Incidentally, if i remember rightly, didn't we have a long debate on this here in Non.av, when he was originally up in court.....?


Just when I thought I could see light at the end of the tunnel, it was some B*****d with a torch bringing me more work
User currently offlineCosec59 From , joined Dec 1969, posts, RR:
Reply 12, posted (8 years 3 days 22 hours ago) and read 1470 times:

Quoting MattRB (Reply 10):
not on public roads where you're at risk of endangering the public.

It's not like it was in rush hour. If I recall correctly it was in the early hours of the morning. A proving track cannot replicate conditions on the roads


User currently offlineNighthawk From UK - Scotland, joined Sep 2001, 5135 posts, RR: 33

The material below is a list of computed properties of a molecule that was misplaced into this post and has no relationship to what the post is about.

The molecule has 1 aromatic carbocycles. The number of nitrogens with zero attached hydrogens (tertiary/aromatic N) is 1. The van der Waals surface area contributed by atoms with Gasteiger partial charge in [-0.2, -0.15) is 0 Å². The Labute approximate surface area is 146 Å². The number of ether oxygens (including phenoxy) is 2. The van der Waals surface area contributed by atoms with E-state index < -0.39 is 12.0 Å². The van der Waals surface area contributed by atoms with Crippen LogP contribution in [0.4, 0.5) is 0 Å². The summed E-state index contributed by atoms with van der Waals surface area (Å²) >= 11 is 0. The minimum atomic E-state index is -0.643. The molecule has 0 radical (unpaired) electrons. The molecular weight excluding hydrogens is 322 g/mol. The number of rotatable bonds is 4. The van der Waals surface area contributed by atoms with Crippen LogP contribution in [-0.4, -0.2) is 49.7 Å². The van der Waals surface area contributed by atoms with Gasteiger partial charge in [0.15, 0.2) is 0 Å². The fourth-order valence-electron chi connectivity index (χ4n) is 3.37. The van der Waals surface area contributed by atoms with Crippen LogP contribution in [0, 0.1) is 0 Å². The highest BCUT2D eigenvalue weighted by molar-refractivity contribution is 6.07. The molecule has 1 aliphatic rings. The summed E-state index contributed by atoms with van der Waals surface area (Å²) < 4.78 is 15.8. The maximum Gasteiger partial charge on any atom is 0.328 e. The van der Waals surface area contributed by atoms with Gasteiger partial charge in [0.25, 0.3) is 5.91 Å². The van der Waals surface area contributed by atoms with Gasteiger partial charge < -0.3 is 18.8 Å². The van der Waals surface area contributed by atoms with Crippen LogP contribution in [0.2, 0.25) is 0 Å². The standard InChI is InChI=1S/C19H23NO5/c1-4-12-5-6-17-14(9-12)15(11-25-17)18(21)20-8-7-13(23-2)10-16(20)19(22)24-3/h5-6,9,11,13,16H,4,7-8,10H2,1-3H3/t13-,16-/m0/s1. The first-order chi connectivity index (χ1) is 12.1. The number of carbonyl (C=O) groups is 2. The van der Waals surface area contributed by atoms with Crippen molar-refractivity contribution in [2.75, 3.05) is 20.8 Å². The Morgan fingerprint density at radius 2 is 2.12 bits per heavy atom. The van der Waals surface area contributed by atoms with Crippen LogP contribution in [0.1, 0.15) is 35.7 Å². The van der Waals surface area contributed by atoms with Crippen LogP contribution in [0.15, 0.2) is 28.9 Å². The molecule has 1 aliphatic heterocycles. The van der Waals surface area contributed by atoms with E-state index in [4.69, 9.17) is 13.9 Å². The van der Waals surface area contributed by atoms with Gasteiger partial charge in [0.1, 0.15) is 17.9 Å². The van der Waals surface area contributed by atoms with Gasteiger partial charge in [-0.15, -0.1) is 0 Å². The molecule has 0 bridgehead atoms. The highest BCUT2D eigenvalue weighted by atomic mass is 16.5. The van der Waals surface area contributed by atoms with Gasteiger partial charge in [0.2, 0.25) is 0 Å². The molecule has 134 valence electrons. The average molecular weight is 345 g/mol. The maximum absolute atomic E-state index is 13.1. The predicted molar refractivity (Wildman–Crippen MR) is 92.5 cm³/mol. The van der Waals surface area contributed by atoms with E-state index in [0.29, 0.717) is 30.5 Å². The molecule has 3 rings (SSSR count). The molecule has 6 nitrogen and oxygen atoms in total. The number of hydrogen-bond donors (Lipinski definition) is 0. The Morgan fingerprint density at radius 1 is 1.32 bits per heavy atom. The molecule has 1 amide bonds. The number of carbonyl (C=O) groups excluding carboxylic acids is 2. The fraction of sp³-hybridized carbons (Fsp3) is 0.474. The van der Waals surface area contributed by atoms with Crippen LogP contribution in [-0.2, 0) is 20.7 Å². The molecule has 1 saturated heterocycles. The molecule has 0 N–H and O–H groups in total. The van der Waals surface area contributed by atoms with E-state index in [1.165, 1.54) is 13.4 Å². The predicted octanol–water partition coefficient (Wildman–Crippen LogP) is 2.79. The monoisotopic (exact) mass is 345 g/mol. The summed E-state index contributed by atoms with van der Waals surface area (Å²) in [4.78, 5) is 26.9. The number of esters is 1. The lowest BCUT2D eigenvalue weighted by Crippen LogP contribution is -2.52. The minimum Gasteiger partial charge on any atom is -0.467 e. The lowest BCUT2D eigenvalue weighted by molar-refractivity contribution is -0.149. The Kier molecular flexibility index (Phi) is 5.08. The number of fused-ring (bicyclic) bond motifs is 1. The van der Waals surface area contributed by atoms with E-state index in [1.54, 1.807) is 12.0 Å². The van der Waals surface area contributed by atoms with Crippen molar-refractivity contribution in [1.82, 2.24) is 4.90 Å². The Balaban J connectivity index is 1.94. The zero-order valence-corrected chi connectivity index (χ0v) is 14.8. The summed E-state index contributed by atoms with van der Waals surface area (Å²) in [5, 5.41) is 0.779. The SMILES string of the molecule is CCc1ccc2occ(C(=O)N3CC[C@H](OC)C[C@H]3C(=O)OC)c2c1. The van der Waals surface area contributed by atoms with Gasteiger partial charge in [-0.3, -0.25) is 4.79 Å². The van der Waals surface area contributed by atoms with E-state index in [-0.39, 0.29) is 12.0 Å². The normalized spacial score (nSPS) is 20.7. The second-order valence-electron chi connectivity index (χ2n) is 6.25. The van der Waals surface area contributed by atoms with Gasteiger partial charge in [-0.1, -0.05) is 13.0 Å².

Reply 13, posted (8 years 3 days 22 hours ago) and read 1470 times:

Quoting Cosec59 (Reply 6):
It's nothing like it. The police officer caused harm to no-one

I bet 99% of people caught speeding were "causing harm to no-one", yet they still get fined and lose their license etc. Perhaps all of those people were simply "testing the cars performance". I doubt any of them got off with it.

If he needs to test the cars performance then he should be on a police training circuit or a race track. A public motorway is not the place to do it.

He got off lightly not to have lost his license IMHO, which would be a fair punishment for his actions.



That'll teach you
User currently offlineCosec59 From , joined Dec 1969, posts, RR:
Reply 14, posted (8 years 3 days 22 hours ago) and read 1459 times:

Quoting Cornish (Reply 11):
Incidentally, if i remember rightly, didn't we have a long debate on this here in Non.av, when he was originally up in court.....?

Yep. I was in the minority of one then too


User currently offlineANCFlyer From , joined Dec 1969, posts, RR:
Reply 15, posted (8 years 3 days 21 hours ago) and read 1452 times:

Quoting Cornish (Reply 11):